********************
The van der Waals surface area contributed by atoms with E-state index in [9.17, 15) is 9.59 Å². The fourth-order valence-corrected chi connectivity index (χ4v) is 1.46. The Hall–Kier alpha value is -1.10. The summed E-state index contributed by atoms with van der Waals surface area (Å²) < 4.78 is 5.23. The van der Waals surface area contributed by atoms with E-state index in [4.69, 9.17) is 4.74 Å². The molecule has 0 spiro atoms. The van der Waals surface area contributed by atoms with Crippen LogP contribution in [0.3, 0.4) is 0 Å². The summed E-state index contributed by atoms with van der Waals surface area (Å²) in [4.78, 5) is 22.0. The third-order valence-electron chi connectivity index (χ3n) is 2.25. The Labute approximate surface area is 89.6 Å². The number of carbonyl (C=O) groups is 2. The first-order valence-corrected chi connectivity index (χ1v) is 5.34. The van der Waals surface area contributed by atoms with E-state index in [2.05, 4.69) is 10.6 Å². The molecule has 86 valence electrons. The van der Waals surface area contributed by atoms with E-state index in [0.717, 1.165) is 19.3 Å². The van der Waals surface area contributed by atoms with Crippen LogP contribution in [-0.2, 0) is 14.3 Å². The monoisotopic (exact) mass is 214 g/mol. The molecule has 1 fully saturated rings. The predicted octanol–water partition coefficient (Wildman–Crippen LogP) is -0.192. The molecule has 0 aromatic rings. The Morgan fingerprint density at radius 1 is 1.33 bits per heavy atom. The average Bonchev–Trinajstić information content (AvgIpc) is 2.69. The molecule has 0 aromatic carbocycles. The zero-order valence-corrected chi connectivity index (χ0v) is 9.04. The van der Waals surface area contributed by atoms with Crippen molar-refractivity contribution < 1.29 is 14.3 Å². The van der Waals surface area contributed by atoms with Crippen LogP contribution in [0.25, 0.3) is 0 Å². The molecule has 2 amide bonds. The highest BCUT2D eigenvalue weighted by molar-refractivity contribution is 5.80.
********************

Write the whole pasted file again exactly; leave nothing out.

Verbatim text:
The van der Waals surface area contributed by atoms with E-state index in [9.17, 15) is 9.59 Å². The fourth-order valence-corrected chi connectivity index (χ4v) is 1.46. The Hall–Kier alpha value is -1.10. The summed E-state index contributed by atoms with van der Waals surface area (Å²) < 4.78 is 5.23. The van der Waals surface area contributed by atoms with E-state index in [4.69, 9.17) is 4.74 Å². The molecule has 0 spiro atoms. The van der Waals surface area contributed by atoms with Crippen LogP contribution in [0.3, 0.4) is 0 Å². The summed E-state index contributed by atoms with van der Waals surface area (Å²) in [4.78, 5) is 22.0. The third-order valence-electron chi connectivity index (χ3n) is 2.25. The Labute approximate surface area is 89.6 Å². The number of carbonyl (C=O) groups is 2. The first-order valence-corrected chi connectivity index (χ1v) is 5.34. The van der Waals surface area contributed by atoms with E-state index in [2.05, 4.69) is 10.6 Å². The molecule has 86 valence electrons. The van der Waals surface area contributed by atoms with E-state index in [0.717, 1.165) is 19.3 Å². The van der Waals surface area contributed by atoms with Crippen LogP contribution in [-0.2, 0) is 14.3 Å². The monoisotopic (exact) mass is 214 g/mol. The molecule has 1 fully saturated rings. The predicted octanol–water partition coefficient (Wildman–Crippen LogP) is -0.192. The molecule has 0 aromatic rings. The Morgan fingerprint density at radius 1 is 1.33 bits per heavy atom. The average Bonchev–Trinajstić information content (AvgIpc) is 2.69. The molecule has 0 aromatic carbocycles. The zero-order valence-corrected chi connectivity index (χ0v) is 9.04. The van der Waals surface area contributed by atoms with Crippen molar-refractivity contribution < 1.29 is 14.3 Å². The van der Waals surface area contributed by atoms with Crippen LogP contribution in [0.25, 0.3) is 0 Å². The molecule has 2 amide bonds. The highest BCUT2D eigenvalue weighted by molar-refractivity contribution is 5.80.